It is an evocation of an Australian boyhood and early adulthood during the 1940s and 1950s. It recreates the sleazy tropical half-city that was wartime Brisbane and captures a generation locked in combat with the elusive Australian
Johnno is a semi-autobiographical novel written by Australian author David Malouf and was first published in 1975. It was Malouf's first novel.

It is an evocation of an Australian boyhood and early adulthood during the 1940s and 1950s. It recreates the sleazy tropical half-city that was wartime Brisbane and captures a generation locked in combat with the elusive Australian dream.
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Over the Top with Jim

By Hugh Lunn

Over the Top with Jim is the all-time biggest-selling memoir of an Australian childhood. Now available in a new edition, this is the unforgettable account of growing up in a working-class family in 1950s Australia - a story of boyhood friendship and adventure.
Over the Top with Jim is the all-time biggest-selling memoir of an Australian childhood. Now available in a new edition, this is the unforgettable account of growing up in a working-class family in 1950s Australia - a story of boyhood friendship and adventure.
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Perfect Skin: A Novel

By Nick Earls

Jon Marshall, a thirtysomething plastic surgeon, has come a long way. He's a partner in his own medical practice, owns a house in the suburbs, and cruises town in a BMW. He also has a six-month-old daughter, Lily, affectionately known as the Bean.

But Jon's life hasn't taken the path he thought it would in his twenties. Newly single, + Read More..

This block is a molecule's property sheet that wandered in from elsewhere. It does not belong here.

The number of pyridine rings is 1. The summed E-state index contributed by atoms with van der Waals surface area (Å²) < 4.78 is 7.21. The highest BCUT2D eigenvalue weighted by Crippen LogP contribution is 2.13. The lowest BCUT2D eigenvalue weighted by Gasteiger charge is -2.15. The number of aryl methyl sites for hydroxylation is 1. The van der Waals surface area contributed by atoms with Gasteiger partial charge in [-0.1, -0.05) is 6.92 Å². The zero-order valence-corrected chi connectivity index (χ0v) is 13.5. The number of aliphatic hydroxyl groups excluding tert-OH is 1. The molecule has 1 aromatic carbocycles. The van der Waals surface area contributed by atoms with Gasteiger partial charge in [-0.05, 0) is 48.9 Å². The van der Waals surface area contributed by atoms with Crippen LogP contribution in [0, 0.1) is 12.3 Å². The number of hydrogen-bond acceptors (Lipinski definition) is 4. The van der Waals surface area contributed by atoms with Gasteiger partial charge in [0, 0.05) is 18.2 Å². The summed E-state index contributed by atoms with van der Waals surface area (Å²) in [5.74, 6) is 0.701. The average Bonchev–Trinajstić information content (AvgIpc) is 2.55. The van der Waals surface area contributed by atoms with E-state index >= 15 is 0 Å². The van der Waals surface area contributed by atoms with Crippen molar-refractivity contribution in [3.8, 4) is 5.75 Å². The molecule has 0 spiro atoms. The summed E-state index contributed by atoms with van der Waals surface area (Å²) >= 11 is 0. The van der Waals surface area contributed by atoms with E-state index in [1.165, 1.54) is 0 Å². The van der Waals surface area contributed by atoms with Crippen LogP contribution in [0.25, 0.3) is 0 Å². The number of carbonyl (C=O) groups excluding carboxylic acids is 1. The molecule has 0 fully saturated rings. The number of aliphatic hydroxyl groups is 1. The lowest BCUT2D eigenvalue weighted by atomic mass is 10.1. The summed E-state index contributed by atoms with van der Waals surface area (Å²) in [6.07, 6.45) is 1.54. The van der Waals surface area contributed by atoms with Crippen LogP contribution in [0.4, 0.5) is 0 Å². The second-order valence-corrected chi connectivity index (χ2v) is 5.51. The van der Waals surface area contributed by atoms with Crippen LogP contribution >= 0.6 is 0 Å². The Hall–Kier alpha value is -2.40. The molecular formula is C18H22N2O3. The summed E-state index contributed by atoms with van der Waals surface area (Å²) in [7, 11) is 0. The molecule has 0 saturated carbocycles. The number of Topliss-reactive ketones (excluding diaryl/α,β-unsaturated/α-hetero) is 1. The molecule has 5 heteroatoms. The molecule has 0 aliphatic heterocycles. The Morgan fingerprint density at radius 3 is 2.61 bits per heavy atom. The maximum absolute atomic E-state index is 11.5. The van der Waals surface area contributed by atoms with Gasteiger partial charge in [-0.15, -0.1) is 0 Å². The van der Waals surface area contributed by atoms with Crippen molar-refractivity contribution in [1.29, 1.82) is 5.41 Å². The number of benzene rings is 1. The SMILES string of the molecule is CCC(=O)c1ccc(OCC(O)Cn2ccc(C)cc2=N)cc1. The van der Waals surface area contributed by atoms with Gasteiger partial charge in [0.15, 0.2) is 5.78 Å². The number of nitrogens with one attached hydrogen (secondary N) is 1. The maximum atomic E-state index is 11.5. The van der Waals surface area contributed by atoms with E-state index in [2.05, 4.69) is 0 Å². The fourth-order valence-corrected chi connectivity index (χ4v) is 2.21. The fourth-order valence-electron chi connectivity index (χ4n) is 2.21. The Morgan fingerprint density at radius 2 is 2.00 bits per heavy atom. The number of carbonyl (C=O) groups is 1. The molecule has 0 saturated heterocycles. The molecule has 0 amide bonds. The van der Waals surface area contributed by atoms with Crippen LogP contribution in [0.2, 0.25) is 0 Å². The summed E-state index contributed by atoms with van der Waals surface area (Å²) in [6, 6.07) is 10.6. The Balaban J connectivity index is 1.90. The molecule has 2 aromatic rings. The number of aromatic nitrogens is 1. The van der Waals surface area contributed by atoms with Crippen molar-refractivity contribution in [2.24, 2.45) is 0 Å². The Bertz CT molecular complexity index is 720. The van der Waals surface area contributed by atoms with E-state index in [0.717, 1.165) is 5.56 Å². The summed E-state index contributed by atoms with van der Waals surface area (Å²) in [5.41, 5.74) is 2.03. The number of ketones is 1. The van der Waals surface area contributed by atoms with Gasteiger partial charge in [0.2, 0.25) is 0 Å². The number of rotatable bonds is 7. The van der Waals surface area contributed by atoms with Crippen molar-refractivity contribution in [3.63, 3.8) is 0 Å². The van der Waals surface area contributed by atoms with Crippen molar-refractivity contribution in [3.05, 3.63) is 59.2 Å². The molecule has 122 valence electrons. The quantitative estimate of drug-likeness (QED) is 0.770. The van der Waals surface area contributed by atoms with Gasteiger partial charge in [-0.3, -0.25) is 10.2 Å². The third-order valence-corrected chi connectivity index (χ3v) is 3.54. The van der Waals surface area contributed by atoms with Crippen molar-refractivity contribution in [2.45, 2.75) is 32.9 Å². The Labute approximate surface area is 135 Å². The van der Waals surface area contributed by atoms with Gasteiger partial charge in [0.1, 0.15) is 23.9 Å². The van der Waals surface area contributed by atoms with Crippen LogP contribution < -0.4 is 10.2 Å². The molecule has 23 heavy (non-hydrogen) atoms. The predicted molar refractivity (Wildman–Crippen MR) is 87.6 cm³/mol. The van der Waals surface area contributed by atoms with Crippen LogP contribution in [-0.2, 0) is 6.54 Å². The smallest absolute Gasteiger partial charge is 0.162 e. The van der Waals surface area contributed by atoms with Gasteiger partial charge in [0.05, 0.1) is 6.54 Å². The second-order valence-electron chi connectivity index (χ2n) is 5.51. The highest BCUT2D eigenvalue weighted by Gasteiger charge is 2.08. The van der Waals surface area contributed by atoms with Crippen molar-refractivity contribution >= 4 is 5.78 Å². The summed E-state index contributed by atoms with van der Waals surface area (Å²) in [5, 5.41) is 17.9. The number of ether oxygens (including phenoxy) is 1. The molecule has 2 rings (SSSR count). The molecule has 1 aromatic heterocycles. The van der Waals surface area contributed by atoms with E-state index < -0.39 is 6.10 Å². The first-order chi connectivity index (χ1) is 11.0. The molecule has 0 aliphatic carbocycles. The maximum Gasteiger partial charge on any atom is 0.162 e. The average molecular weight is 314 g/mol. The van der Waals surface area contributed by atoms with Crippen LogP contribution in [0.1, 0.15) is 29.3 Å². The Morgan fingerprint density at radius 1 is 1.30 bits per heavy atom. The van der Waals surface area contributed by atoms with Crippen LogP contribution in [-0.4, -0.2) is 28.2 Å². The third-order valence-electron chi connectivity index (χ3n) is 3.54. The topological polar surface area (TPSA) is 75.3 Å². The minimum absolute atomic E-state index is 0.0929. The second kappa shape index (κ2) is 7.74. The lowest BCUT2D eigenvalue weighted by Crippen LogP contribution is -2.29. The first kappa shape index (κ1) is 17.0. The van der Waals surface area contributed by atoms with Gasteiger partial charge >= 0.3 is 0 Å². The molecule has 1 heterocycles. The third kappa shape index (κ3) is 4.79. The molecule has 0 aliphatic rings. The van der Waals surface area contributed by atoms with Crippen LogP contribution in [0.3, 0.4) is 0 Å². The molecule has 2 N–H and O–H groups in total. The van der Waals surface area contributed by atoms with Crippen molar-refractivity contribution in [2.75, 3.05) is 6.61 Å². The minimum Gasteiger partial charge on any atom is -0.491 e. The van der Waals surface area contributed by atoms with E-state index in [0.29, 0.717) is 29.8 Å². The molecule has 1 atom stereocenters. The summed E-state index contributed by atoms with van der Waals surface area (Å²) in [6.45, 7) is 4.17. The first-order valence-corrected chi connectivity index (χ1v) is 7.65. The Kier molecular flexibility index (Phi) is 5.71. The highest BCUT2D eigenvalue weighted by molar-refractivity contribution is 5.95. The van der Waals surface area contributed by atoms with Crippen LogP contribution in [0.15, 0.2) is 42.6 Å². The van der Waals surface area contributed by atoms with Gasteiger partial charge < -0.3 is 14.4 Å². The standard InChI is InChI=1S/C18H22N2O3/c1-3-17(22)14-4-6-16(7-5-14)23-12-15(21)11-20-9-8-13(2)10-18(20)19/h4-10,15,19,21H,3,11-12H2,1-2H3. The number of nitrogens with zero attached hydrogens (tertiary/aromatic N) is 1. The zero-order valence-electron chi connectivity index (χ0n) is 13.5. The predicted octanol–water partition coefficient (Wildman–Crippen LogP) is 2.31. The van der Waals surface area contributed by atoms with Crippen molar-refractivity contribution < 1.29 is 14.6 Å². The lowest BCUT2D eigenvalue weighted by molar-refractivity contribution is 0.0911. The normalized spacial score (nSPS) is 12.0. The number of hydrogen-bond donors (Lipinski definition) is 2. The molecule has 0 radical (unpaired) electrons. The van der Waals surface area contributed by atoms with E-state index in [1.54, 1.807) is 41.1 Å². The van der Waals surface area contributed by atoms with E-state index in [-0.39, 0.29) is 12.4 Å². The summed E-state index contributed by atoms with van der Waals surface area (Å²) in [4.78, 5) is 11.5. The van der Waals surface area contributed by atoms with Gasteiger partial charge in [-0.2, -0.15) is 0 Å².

Jon Marshall, a thirtysomething plastic surgeon, has come a long way. He's a partner in his own medical practice, owns a house in the suburbs, and cruises town in a BMW. He also has a six-month-old daughter, Lily, affectionately known as the Bean.

But Jon's life hasn't taken the path he thought it would in his twenties. Newly single, he's facing the challenges of dating in a post-Duran-Duran world. His computer has been seized by surly software. He accidentally peed on his date's cat. And while the Bean reminds him of life's possibilities every day, his new running buddy, Ashley, reminds him that relationship rules were made to be broken.
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Pig City: From the Saints to Savage Garden

By Andrew Stafford

From cult heroes the Saints and the Go-Betweens to national icons Powderfinger and international stars Savage Garden, Brisbane has produced more than its share of great bands. But behind the music lay a ghost city of malice and corruption. Pressed under the thumb of the Bjelke-Petersen government and its toughest enforcers—the police—Brisbane’s musicians, radio announcers, and political activists + Read More..
From cult heroes the Saints and the Go-Betweens to national icons Powderfinger and international stars Savage Garden, Brisbane has produced more than its share of great bands. But behind the music lay a ghost city of malice and corruption. Pressed under the thumb of the Bjelke-Petersen government and its toughest enforcers—the police—Brisbane’s musicians, radio announcers, and political activists braved ignorance, harassment, and often violence to be heard. This updated, 10th anniversary edition features a scathing new introduction by the author, assessing the changing shape of Brisbane, its music, and troubling developments since the return of the state of Queensland to conservative governance.
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$10.00
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Praise

By Andrew Mcgahan

The Bukowski-inspired first novel that made McGahan a cult bestseller Down Under, "Praise" is urgent, raw, and piercingly truthful, as it explores the ground between dreams and the self-destruction of an entire generation.

An utterly frank and darkly humorous novel about being young in the Australia of the 1990s. A time when the dole was easier to get + Read More..
The Bukowski-inspired first novel that made McGahan a cult bestseller Down Under, "Praise" is urgent, raw, and piercingly truthful, as it explores the ground between dreams and the self-destruction of an entire generation.